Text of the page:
On Monday, President Bola Ahmed Tinubu made an impassioned plea to the moral fiber of Nigerians to back his administration’s subsidy removal policy and other intervention initiatives.
He used the national briefing to explain why the policy was implemented in the first place, saying that since his administration took office just over two months ago, the country had avoided spending over a trillion Naira on the wasteful fuel subsidy.
Tinubu added more support for the charges by saying that the questionable subsidy scheme simply benefited smugglers and crooks.
“That money will now be used more directly and beneficially for you and your families,” he promised.
In response to the ongoing currency crisis, Tinubu stated that the government was keeping a careful eye on how the exchange rate and inflation were affecting gas prices.
He mentioned that there will be interventions of some sort in case that became required.
He acknowledged that the inhabitants of Nigeria were suffering as a result of the economic downturn, citing the rising cost of petrol as a primary cause of the country’s economic woes.
Anxiety and uncertainty permeate the atmosphere. To put it simply, I feel your pain. I really hope that more options exist. However, there isn’t. I didn’t come here to harm the people and the country that I love, therefore if there was another way I would have taken it,” he said.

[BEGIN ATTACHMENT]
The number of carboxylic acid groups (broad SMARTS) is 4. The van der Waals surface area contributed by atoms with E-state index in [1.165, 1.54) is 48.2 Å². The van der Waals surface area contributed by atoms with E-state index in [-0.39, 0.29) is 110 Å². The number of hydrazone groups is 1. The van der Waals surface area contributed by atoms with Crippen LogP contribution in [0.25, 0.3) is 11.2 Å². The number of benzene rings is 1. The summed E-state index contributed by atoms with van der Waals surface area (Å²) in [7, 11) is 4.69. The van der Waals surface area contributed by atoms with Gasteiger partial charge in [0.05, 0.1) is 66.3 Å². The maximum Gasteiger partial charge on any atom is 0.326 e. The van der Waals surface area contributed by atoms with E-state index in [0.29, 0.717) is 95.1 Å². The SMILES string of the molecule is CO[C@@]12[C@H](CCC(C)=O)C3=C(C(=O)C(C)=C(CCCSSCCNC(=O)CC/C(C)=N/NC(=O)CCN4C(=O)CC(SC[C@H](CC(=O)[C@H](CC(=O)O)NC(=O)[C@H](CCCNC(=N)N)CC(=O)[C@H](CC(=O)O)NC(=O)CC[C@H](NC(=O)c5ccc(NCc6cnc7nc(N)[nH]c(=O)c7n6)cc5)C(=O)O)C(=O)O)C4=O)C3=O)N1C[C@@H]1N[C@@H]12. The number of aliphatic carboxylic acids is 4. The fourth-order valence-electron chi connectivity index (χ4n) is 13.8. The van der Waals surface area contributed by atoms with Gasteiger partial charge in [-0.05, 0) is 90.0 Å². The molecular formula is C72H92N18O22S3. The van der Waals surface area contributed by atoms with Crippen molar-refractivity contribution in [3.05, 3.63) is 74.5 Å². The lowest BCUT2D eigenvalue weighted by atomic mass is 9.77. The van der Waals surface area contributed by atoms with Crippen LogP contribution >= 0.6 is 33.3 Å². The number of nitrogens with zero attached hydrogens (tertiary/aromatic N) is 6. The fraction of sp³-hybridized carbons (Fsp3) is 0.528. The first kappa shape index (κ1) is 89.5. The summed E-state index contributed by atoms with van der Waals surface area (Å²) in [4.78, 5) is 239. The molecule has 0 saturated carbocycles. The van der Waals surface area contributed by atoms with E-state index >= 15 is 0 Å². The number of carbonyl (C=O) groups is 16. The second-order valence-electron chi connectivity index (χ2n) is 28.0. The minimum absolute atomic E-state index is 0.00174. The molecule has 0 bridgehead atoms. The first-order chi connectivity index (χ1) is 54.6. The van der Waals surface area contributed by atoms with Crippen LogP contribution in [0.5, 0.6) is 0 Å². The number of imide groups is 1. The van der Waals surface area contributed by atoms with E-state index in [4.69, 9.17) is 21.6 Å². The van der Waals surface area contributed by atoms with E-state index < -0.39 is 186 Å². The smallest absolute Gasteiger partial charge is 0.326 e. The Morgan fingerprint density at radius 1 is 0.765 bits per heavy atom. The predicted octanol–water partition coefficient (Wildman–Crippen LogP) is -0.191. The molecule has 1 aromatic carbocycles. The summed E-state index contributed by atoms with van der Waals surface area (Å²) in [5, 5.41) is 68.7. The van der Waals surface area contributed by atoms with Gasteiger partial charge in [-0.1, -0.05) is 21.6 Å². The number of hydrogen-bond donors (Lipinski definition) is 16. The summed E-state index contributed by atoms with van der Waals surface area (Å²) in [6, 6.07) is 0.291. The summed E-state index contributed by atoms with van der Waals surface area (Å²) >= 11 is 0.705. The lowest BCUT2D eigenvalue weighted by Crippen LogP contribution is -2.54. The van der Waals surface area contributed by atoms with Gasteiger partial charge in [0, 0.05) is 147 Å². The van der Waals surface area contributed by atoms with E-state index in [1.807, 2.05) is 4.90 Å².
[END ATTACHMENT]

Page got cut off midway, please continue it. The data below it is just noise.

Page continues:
What the President has to offer right now, he continued, is to ease the strain “our current economic situation has imposed on all of us, most especially on businesses, the working class, and the most vulnerable among us.”
He began by listing some of the measures he has taken that may be considered palliatives, saying, “Already, the Federal Government is working closely with states and local governments to implement interventions that will cushion the pains of our people across socio-economic brackets.”
Following through on campaign promises to reform business-unfriendly fiscal policies and various taxes, I signed four (4) Executive Orders earlier this month. The industrial sector will have the breathing room it needs to continue to thrive and expand thanks to the Executive Orders suspending and delaying the start of various taxes.
Between July 2023 and March 2024, the government plans to allocate N75 billion to “bolster the manufacturing sector, increase its capacity for expansion, and create good paying jobs.” Our goal is to provide seed money to 75 innovative businesses that can stimulate long-term economic expansion, speed up necessary structural changes, and boost output.
Each of the seventy-five manufacturing businesses would have access to N1 billion in credit at 9% per annum, repayable over a maximum of sixty months for long-term loans and twelve months for working capital.
Micro, small, and medium-sized businesses, as well as the informal sector, are seen as important growth drivers by our administration. With an investment of N125 billion, we would inject new life into this crucial industry, Tinubu pledged.
To elaborate, he said, “out of the sum, we will spend N50 billion on Conditional Grant to 1 million nano businesses between now and March 2024, where the target is to give N50,000 each to 1,300 nano business owners in each of the 774 local governments across the country.”
He expressed optimism that the scheme will ultimately boost financial inclusion by enrolling beneficiaries in the formal banking system and insisted that N75 billion would be used to assist 100,000 micro, small, and medium-sized enterprises (MSMEs) and start-ups.
Each business owner who wishes to participate in the program can expect to receive between N500,000 and N1,000,000 with an interest rate of 9% per year and a repayment period of 36 months.
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